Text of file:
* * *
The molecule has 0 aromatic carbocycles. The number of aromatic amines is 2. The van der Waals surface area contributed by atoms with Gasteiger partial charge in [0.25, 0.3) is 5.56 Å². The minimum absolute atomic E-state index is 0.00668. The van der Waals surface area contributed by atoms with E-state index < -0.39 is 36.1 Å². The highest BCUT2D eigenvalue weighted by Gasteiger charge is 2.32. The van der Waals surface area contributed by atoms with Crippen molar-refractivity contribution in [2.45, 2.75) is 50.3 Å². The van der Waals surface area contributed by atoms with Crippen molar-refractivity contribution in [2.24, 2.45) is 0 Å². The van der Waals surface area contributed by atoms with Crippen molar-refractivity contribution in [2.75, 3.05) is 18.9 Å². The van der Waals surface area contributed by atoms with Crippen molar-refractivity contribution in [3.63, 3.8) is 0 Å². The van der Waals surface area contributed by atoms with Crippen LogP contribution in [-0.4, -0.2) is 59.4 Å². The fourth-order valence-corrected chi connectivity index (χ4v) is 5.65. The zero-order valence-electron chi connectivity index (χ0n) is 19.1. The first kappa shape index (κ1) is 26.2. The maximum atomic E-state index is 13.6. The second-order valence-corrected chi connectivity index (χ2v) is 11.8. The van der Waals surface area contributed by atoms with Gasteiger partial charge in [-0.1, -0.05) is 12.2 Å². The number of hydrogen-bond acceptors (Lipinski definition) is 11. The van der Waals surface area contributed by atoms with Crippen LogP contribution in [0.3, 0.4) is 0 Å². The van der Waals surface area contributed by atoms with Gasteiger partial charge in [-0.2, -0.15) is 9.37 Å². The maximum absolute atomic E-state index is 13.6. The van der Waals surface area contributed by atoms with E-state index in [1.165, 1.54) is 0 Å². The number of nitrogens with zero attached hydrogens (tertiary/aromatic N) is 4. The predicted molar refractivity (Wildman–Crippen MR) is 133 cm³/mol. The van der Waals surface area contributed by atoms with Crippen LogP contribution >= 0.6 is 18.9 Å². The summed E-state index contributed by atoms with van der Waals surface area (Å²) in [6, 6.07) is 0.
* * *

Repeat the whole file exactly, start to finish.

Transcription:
The molecule has 0 aromatic carbocycles. The number of aromatic amines is 2. The van der Waals surface area contributed by atoms with Gasteiger partial charge in [0.25, 0.3) is 5.56 Å². The minimum absolute atomic E-state index is 0.00668. The van der Waals surface area contributed by atoms with E-state index < -0.39 is 36.1 Å². The highest BCUT2D eigenvalue weighted by Gasteiger charge is 2.32. The van der Waals surface area contributed by atoms with Crippen molar-refractivity contribution in [2.45, 2.75) is 50.3 Å². The van der Waals surface area contributed by atoms with Crippen molar-refractivity contribution in [2.24, 2.45) is 0 Å². The van der Waals surface area contributed by atoms with Crippen molar-refractivity contribution in [2.75, 3.05) is 18.9 Å². The van der Waals surface area contributed by atoms with Crippen molar-refractivity contribution in [3.63, 3.8) is 0 Å². The van der Waals surface area contributed by atoms with Crippen LogP contribution in [-0.4, -0.2) is 59.4 Å². The fourth-order valence-corrected chi connectivity index (χ4v) is 5.65. The zero-order valence-electron chi connectivity index (χ0n) is 19.1. The first kappa shape index (κ1) is 26.2. The maximum atomic E-state index is 13.6. The second-order valence-corrected chi connectivity index (χ2v) is 11.8. The van der Waals surface area contributed by atoms with Gasteiger partial charge in [-0.1, -0.05) is 12.2 Å². The number of hydrogen-bond acceptors (Lipinski definition) is 11. The van der Waals surface area contributed by atoms with Crippen LogP contribution in [0.3, 0.4) is 0 Å². The van der Waals surface area contributed by atoms with Gasteiger partial charge in [-0.2, -0.15) is 9.37 Å². The maximum absolute atomic E-state index is 13.6. The van der Waals surface area contributed by atoms with E-state index in [1.165, 1.54) is 0 Å². The number of nitrogens with zero attached hydrogens (tertiary/aromatic N) is 4. The predicted molar refractivity (Wildman–Crippen MR) is 133 cm³/mol. The van der Waals surface area contributed by atoms with Crippen LogP contribution >= 0.6 is 18.9 Å². The summed E-state index contributed by atoms with van der Waals surface area (Å²) in [6, 6.07) is 0.